Sprouting Grain and Making Sprouted Flour

by Merissa on July 27, 2012

in Featured, Recipes

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Recently I've been trying to work on new ways to make healthier food for our family. Since I got a grain mill I started grinding my own wheat berries to be able to preserve the nutrients in freshly ground wheat.

Through further research I'd been reading about phytic acid in unsprouted grains and how to remove them with sprouting the grains. There is alot of debate and detail on this topic and I'd encourage you to do your own research. From reading I've discovered that sprouting grains makes them easier to digest. Sprouting the grains creates more vitamins and removing the phytic acid helps take out the inhibitor in the grains that helps you digest them better. The sweet thing is that you can sprout your grains and still make them into flour and use them as you normally would use wheat flour, no difference except better nutrients and vitamins!

Sprouting and drying the grains is time consuming but takes very little actual hands on work. Depending on your grain used it should take about 2 days or 48 hours to fully sprout, dry, and mill your grains.

Start by measuring 5 cups of wheat berries (or another whole grain) into a gallon glass jar. You don't really want to fill up more than 1/3 of the jar because the grains will expand. Then rinse the grains once and drain, then fill the jar up with water. Let this sit and soak for at least 8 to 12 hours. Make sure you cover the top of the jar with some kind of screen. I used cheesecloth secured with a rubber band.

After you have let the grains soak, drain the water.

Then rinse the grains and pour out any excess water.

Tip the jar up and let any excess water drip out. You will want to rinse and drain the grains about once every 2 to 3 hours until they sprout.

I used soft white wheat for this sprouting and it took them about 12 hours to sprout after I started the rinsing/draining process. Once they have short little tails, they are done!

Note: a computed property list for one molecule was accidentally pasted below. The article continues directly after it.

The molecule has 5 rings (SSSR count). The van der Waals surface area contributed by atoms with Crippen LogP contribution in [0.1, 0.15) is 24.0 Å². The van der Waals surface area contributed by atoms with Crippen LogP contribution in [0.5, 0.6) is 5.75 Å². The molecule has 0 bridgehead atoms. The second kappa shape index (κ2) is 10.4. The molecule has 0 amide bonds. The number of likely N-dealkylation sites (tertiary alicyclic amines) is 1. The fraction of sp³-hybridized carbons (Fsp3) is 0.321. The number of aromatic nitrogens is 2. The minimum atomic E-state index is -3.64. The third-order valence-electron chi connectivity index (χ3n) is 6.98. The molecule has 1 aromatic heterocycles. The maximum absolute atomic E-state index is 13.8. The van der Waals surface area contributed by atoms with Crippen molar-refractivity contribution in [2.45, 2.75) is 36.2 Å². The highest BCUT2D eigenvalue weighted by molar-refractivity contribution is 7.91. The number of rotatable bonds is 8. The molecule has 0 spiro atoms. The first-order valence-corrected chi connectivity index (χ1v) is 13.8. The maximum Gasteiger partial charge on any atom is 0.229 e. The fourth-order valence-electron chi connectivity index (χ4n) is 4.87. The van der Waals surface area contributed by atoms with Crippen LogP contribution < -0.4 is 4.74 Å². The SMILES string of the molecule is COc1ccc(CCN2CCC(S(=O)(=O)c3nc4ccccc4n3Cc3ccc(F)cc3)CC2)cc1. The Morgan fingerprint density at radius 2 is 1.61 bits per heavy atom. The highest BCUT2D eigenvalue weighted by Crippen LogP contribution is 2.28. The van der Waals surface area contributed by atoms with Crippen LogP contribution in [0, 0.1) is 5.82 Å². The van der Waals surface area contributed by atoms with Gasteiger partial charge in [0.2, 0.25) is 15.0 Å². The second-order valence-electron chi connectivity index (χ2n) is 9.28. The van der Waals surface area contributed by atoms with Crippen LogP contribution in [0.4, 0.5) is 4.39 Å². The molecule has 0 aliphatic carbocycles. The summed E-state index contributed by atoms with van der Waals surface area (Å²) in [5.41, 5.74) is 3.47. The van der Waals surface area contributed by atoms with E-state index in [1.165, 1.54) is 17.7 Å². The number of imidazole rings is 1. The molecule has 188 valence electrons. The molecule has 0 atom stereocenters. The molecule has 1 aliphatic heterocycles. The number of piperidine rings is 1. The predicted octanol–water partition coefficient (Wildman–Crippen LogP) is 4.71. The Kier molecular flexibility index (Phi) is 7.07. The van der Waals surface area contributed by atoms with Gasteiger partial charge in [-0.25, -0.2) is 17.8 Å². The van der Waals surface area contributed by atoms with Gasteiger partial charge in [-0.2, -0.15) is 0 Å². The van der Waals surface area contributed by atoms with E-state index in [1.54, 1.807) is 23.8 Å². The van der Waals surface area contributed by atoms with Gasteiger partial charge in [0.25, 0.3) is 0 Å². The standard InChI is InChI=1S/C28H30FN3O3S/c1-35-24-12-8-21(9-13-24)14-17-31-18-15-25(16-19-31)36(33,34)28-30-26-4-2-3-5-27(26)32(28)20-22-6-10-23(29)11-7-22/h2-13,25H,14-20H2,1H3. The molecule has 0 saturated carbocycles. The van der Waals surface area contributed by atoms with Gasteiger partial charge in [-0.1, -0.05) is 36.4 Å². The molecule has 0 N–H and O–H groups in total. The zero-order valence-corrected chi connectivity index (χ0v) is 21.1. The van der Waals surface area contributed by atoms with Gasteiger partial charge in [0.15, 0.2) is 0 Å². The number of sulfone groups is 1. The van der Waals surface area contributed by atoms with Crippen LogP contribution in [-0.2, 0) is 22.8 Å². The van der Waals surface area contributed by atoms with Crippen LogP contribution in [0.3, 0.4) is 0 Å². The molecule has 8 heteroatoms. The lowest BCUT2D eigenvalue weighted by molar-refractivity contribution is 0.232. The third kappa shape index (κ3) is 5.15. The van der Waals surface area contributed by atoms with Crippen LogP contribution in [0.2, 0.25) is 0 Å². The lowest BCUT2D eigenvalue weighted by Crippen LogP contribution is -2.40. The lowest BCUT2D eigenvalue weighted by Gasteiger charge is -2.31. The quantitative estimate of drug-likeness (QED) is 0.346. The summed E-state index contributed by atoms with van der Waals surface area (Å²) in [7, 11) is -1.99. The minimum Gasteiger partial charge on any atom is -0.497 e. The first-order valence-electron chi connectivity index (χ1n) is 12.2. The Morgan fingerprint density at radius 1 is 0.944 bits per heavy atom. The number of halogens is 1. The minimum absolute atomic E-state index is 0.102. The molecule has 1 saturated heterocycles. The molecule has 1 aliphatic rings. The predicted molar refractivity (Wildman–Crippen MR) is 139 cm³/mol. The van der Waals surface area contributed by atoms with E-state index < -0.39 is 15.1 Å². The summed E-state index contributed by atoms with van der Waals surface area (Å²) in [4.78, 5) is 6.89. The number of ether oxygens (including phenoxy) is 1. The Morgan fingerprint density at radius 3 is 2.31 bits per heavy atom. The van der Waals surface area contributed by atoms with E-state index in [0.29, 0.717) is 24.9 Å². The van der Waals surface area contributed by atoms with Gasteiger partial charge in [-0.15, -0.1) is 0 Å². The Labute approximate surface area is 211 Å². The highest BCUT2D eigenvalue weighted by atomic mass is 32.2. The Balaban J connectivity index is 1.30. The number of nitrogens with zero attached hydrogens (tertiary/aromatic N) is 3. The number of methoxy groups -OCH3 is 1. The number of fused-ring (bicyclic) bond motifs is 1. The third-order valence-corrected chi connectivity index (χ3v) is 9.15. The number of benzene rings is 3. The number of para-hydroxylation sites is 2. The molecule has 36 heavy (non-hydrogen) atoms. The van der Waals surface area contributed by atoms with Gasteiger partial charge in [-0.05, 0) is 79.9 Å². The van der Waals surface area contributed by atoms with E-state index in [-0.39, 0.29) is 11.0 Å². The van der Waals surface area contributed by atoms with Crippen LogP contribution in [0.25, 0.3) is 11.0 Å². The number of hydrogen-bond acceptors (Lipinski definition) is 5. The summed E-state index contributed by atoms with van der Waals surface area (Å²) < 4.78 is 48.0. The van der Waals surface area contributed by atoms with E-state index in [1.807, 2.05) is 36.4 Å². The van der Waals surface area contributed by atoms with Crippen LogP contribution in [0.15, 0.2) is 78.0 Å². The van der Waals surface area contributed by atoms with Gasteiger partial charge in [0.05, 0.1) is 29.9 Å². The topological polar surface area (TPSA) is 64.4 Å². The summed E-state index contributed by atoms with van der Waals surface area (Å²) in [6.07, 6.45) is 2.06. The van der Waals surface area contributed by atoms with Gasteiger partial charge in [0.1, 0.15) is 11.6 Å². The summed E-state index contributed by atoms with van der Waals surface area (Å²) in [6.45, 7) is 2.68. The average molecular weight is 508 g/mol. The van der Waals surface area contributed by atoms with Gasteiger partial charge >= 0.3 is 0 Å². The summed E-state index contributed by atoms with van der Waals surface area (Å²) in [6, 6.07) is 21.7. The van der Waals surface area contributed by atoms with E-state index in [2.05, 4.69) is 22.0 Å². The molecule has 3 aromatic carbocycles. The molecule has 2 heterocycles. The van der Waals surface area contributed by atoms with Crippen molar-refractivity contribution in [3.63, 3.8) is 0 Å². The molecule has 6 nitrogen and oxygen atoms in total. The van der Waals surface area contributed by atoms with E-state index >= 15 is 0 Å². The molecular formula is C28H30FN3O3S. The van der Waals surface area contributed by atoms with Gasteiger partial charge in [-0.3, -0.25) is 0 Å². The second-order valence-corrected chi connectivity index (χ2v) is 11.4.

Much more than we started out with! I gave them one final rinse before I started the drying process.

Pour the grains into your dehydrator trays. You may need to get extra screens so the grains don't fall through depending on which dehydrator you have. Mine came with screens and the grains didn't fall through so I was good to go!

Set your dehydrator at 145F. It will take between 12 and 24 hours to dry the grains depending on what kind they are and how humid your home is. You can also do this in your oven if the temp goes below 150F. Anything higher than that will destroy the good enzymes that you just helped create!

The grains after they were done drying. These only took about 12 hours, I used soft white wheat berries. Make sure it's very very dry before you start the next part, you don't want to clog up your machine. If you'd rather not make flour you can actually just keep the grains in this stage and add to salads, granola, ect.

Set up your grain mill. As I've mentioned before, I just love my WonderMill! One thing I always double check is that the canister is good and attached to the mill, otherwise you might just make a mess. (Not that I'm speaking from experience or anything....)